Many experts agree that the best time to prepare to sell your business is when you start your business. However, few business owners reach that level of preparedness. Usually, the preparation that goes into selling a business is event-driven. Factors such as problems with a partnership, health issues, burnout, or even divorce can drive a business owner to sell.
Once you decide to sell your business, unexpected events and factors will always arise. In this article, we’ll explore four key questions you should address, to help you prepare for the unexpected, before selling your business.
1. What is the Value of Your Time?
Meeting with prospective buyers can be a serious time sponge. One of the key benefits of working with a merger and acquisition advisor is that an advisor can take some of the pressure off you. He or she can interact with buyers on your behalf.
A large percentage of business owners are also deeply involved in the day-to-day business operations. Business owners don’t have time to meet with every interested party or to weed out the qualified prospects from the window shoppers.
Many business owners want to sell their business to fund their dream retirement, but don’t know where to start.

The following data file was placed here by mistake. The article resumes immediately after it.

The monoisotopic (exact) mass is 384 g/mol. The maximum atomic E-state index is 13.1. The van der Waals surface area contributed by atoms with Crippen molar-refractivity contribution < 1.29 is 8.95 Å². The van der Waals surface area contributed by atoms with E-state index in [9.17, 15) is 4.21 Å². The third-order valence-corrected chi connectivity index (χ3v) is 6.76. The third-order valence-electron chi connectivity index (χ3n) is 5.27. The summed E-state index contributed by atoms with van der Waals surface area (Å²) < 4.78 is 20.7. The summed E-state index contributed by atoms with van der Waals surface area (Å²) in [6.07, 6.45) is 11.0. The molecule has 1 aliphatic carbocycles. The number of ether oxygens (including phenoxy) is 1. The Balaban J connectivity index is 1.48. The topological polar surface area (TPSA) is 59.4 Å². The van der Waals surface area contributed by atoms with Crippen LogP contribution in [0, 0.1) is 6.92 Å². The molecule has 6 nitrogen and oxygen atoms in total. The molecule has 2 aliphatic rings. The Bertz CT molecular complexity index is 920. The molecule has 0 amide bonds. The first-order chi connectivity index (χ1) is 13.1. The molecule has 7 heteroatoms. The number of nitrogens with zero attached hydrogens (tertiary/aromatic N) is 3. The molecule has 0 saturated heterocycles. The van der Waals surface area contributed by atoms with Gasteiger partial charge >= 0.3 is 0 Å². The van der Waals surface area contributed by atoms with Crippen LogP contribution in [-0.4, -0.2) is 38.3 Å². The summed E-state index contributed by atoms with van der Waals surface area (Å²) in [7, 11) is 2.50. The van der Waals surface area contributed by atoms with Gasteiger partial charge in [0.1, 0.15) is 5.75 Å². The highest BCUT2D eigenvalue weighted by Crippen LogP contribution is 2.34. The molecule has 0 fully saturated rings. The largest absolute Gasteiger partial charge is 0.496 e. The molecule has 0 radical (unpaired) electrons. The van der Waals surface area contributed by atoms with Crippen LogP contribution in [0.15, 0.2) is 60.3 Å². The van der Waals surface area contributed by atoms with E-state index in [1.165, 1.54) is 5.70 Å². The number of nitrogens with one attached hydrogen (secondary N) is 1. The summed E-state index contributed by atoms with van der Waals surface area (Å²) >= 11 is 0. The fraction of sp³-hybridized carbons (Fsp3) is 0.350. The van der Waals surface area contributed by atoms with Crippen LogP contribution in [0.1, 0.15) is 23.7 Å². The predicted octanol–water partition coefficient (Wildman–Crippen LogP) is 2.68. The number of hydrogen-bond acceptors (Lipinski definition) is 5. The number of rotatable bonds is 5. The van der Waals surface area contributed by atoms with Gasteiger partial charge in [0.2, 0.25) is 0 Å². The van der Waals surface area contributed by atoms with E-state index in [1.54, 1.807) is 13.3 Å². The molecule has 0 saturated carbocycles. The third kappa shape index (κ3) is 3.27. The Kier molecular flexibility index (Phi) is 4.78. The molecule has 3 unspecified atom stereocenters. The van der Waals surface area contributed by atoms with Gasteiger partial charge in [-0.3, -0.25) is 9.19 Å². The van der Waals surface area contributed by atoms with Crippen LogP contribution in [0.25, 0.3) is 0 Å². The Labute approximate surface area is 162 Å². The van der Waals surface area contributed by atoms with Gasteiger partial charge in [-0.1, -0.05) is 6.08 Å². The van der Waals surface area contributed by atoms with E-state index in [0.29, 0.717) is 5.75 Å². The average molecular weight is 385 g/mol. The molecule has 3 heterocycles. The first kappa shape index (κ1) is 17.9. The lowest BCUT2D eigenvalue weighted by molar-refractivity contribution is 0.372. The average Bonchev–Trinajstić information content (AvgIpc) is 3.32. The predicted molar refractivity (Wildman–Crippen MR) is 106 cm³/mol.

I’ve used these 5 Critical Questions to help my clients prepare and start increasing their business value.
2. What Do You Want Your Level of Involvement to Be?
Working with prospective buyers is obviously time consuming, but so is knowing every detail about a prospective buyer’s visit. A seasoned business M&A advisor can sift through what information is essential and what information is not. In this way, you only hear about what is relevant and can skip the rest.
It is important for business owners to keep in mind that buyers expect the business will continue to run successfully, not just during the sales process but through closing as well. For this reason, you’ll want to stay as focused on the day-to-day operations of your business as possible. After all, if a deal falls through, the last thing you want is to experience a dip in revenue.
3. Are There Other Decision Makers?
Determining whether there are any other decision makers is a smart move. Part-owners and silent partners will have to be addressed when it comes time to sell.
4. How Important is Confidentiality to You?
Confidentiality is important when it comes to selling your business. The more active your selling process, the greater the chances are that you’ll have a leak if you’re not extremely careful. Leaks unfortunately occur more often than you might think.
How much will this issue negatively impact your business if it does occur? You should have a “leak plan” ready to activate. In your plan, you should have in place what steps you will take to minimize the damage caused by the leak. Being ready to deal with key customers, employees, and distributors is the cornerstone of dealing with any leak. M&A advisors are experts at helping clients maintain confidentiality. This can save you a great deal of time and effort on many fronts.
By answering these four questions fully, you will save yourself time, stress, and effort. Selling a business is a complex process. But with the right preparation you can minimize your effort and maximize your results.